At the grassroots level, some members of the Hausa tribe organized marches in Al-Qadarif while others closed the road between Al-Qadarif and Khartoum, denouncing what happened to their tribe. In this respect, the Hausa spokesman, Harun At-Taher, called on the SCS to quickly punish the perpetrators and retaliate for the martyrs, so that such acts would not lead to a deterioration of the security situation in the country. Further, groups of the Hausa tribe set up barriers in several streets of Kassala, along with calls for a sit-in in solidarity with the Hausa tribe in the Blue Nile. The protesters also closed the Al-Gash Bridge in Kassala, which connects Al-Qadarif to other states.

The Hausa people formed a High Central Committee (HCC) to manage the Blue Nile crisis. During the HCC meeting with the head of the SCS, HCC members demanded the following:

  • Immediate cessation of systematic murder in the region.
  • Providing the necessary and urgent protection for defenseless citizens.
  • Returning the displaced to their villages and homes while providing protection for them.
  • Evacuating the wounded and casualties to Khartoum for treatment.
  • Sending urgent humanitarian aid to those affected by the events.
  • Calling on all local and regional civil society organizations to provide aid, shelter, and food to the displaced due to these events.
  • Calling on the Hausa people in all states to exercise the utmost restraint.

In effect, after signing the JAPS between the transitional government and the armed movements in 2020, acts of sporadic violence spread in several parts of Sudan, including the eastern coastal areas and West Darfur. Overall, tribal violence in Sudan is a renewed problem that needs radical solutions rather than temporary measures. Controlling unrest and preventing its recurrence can’t be possible without addressing its core causes, building consensus under which all parties commit not to resort to violence and agree on specific mechanisms through which they resolve problems in peaceful and non-violent ways, including effective mechanisms that ensure tribal tensions are not employed in the political conflicts in the country, while developing a national action plan to protect civilians and ensure the rule of law.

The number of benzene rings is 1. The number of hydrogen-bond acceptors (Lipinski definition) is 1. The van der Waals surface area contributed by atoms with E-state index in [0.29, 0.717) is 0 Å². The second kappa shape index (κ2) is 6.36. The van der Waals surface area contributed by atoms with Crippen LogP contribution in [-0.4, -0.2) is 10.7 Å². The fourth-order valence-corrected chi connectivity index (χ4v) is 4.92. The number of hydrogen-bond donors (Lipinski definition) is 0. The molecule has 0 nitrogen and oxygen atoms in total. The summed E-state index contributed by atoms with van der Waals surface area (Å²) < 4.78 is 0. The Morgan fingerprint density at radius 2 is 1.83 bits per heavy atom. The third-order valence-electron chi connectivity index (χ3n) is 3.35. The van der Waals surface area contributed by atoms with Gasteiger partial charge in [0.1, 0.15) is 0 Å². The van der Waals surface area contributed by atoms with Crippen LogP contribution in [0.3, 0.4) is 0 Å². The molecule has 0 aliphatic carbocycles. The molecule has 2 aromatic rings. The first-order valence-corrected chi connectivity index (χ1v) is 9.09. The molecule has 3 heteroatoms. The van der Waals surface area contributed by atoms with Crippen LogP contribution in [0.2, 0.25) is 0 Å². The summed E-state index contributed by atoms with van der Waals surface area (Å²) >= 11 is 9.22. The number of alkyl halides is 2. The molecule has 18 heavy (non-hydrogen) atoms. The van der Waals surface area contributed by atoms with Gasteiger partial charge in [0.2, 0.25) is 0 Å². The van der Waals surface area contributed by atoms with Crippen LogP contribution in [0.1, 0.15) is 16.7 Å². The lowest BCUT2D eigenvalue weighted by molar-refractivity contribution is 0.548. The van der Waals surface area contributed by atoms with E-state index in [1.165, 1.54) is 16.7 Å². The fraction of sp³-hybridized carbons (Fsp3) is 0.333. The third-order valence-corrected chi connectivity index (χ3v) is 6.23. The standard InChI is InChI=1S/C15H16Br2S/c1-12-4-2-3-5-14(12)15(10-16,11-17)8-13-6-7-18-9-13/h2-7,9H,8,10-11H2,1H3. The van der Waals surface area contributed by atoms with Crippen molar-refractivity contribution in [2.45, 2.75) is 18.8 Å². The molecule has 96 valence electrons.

In short, the high number of deaths and casualties raises fears of the expansion of violence in the Blue Nile state that has historically suffered from tribal violence, along with the states of Kordofan and Darfur. Fears of the spread of violence in Sudan are not only based on the clashes in the Blue Nile and their increased victims, but by all the factors surrounding the social peace situation in Sudan, particularly with the faltering peacebuilding efforts, the deteriorating economic conditions, the widespread societal division, and the stalled political process. Combined, these factors hamper enforcement of the JAPS as well other security arrangements, supposed to serve as a step in addressing past grievances, towards achieving development within the framework of a new political process during the transitional period.